On March 18, four OU College of Law students (Alex Duncan, Veronica Jacob, Cassandra Kolenda, and Caroline Lewis) and Professor Evelyn Aswad attended a Town Hall meeting at the U.S. Department of State in Washington, D.C., on the topic of “Making Foreign Policy Less Foreign”. Secretary of State John Kerry led the discussion and emphasized the importance of international law in resolving a number of global challenges, including with respect to the unfolding situation in the Ukraine. After his opening remarks, Secretary Kerry responded to foreign policy questions from students in the audience.
Second year law student Veronica Jacob stated “The Town Hall Meeting was an invaluable opportunity for students to sit on the front lines, hear the voices behind American policy-making, and recognize their own role in shaping the future of foreign diplomacy. Secretary Kerry reiterated the importance of student involvement, calling young people to demand accountability, to identify opportunities for change, and to do something about it." Alex Duncan, also a second year law student, agreed saying “It was an exciting chance to interact with one of the country's highest leaders.”
At the Town Hall meeting, it was announced that the State Department will be launching a nationwide program this fall called Diplomacy Lab, which allows students and faculty members to research complex global challenges facing the State Department and to submit the results of their research to the Department. This will allow the Department to course-source long term foreign policy questions and allow students the opportunity to work on real world questions that affect U.S. foreign policy formulation and to interact with Department officials during the course of their research. It was also announced that the University of Oklahoma will serve as the Secretariat, or the lead coordinator, for the Diplomacy Lab Program.
There are currently four universities participating in the pilot launch of Diplomacy Lab, including the University of Oklahoma, which is conducting two pilot courses at the College of Law (Professor Aswad’s Arab Spring & Legal Reform Seminar and Professor Lindsay Robertson’s Comparative Indigenous Peoples Law class) and two at the College of International Studies. The four students were invited to the Town Hall meeting because they are participating in the Arab Spring & Legal Reform seminar, which is structured to focus exclusively on answering the State Department’s questions about what factors have facilitated or undermined legal reform in the four Arab Spring countries that have recently overthrown their long-standing dictators in the last few years: Tunisia, Egypt, Yemen, and Libya.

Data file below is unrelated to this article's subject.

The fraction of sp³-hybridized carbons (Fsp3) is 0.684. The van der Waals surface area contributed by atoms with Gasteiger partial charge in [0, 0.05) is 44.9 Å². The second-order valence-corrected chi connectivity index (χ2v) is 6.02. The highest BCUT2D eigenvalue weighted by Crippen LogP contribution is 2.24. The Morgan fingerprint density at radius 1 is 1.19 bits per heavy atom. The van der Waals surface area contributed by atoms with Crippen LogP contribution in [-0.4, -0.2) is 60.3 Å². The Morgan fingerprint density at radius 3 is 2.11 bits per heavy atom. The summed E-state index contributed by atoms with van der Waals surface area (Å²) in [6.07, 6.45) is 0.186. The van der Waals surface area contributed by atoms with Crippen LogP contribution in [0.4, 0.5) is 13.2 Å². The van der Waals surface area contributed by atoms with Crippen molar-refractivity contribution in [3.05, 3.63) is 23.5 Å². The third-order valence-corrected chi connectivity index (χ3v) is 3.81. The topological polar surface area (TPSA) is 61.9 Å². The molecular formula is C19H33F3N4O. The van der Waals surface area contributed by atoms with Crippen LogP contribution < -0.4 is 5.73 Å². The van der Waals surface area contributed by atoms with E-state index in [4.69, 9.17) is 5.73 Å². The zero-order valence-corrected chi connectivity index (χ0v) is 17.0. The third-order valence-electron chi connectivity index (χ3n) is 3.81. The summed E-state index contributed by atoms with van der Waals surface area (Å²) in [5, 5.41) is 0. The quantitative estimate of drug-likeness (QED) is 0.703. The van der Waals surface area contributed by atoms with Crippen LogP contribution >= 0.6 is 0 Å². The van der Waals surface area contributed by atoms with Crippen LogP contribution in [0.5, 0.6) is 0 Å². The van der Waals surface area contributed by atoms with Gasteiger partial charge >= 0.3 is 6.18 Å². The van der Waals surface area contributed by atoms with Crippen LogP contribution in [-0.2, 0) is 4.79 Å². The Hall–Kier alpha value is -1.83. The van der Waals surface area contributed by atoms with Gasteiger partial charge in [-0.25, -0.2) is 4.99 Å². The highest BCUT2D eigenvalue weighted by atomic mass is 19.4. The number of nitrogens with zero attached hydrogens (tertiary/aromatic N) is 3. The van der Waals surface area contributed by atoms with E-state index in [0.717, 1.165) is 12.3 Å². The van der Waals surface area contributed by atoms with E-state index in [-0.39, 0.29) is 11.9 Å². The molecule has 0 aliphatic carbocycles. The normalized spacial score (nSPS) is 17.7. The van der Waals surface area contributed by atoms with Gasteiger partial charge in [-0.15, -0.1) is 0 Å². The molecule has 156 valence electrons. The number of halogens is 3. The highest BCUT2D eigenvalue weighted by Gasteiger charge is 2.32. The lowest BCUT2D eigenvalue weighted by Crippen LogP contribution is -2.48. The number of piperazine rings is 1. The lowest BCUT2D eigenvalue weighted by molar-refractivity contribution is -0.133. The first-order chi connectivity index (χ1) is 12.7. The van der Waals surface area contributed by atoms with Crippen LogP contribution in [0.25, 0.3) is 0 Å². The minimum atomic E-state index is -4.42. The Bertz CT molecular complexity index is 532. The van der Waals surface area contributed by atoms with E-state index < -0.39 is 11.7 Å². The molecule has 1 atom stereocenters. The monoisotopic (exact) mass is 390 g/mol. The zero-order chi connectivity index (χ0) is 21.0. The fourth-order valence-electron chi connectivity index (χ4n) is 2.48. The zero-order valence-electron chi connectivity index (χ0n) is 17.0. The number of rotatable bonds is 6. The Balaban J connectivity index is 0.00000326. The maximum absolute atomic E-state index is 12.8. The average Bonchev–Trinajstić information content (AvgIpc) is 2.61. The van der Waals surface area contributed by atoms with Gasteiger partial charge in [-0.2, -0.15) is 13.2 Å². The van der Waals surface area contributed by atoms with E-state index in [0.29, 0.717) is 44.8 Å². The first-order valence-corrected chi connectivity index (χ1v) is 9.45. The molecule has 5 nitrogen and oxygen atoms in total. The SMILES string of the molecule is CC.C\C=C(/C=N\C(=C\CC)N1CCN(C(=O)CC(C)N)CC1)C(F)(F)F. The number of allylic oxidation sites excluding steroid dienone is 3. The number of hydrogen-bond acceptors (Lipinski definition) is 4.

The students have engaged in interdisciplinary research to answer these questions and briefed Department officials about their preliminary findings via video conference a few weeks ago. They are also reaching out to various experts for additional background information, including engaging in a skype chat with a leading human rights activist in Cairo, Egypt at the beginning of March. Their research papers will be sent to Department officials at the end of the semester.
The students from schools participating in the Diplomacy Lab pilot project were also invited to a small luncheon at the State Department before the Town Hall meeting to discuss Diplomacy Lab issues with a variety of Department officials. Second year law school student Cassandra Kolenda remarked “I really liked how our lunch was held in a more informal environment, which gave us the opportunity to talk one-on-one with people who had many years of experience working in the international arena. After speaking with a few foreign service officers at the lunch I definitely have a better grasp of the challenges that occur in the real world when engaging in law reform abroad."
An OU alum on Secretary Kerry’s staff also treated the four students and Professor Aswad to a private tour of the Secretary’s office and the Department’s nerve center, known as the “Operations Center”, which monitors breaking events throughout the world 24/7. Third year law student Caroline Lewis stated "A highlight of the trip for me was the opportunity to tour Secretary Kerry's office as well as the State Department's Operations Center, which it turns out are areas few people get the opportunity to see. The office was beautiful and filled with significant historical pieces and the Operations Center was like something from a movie. We would not have had this opportunity had it not been for an OU alumna who reached out to Professor Aswad when she heard we were in D.C., which shows that the OU community truly looks out for each other."
Joseph Harroz, Dean of the College of Law, noted “I am very pleased that College of Law students are engaged in a project as innovative as Diplomacy Lab and are helping the Department think through some important issues. OU has an enormous amount of talent and expertise to share on a variety of topics and it is great for the OU community to be of service to the State Department in this way. I am looking forward to expanding Diplomacy Lab opportunities to additional students and faculty at the College of Law.”
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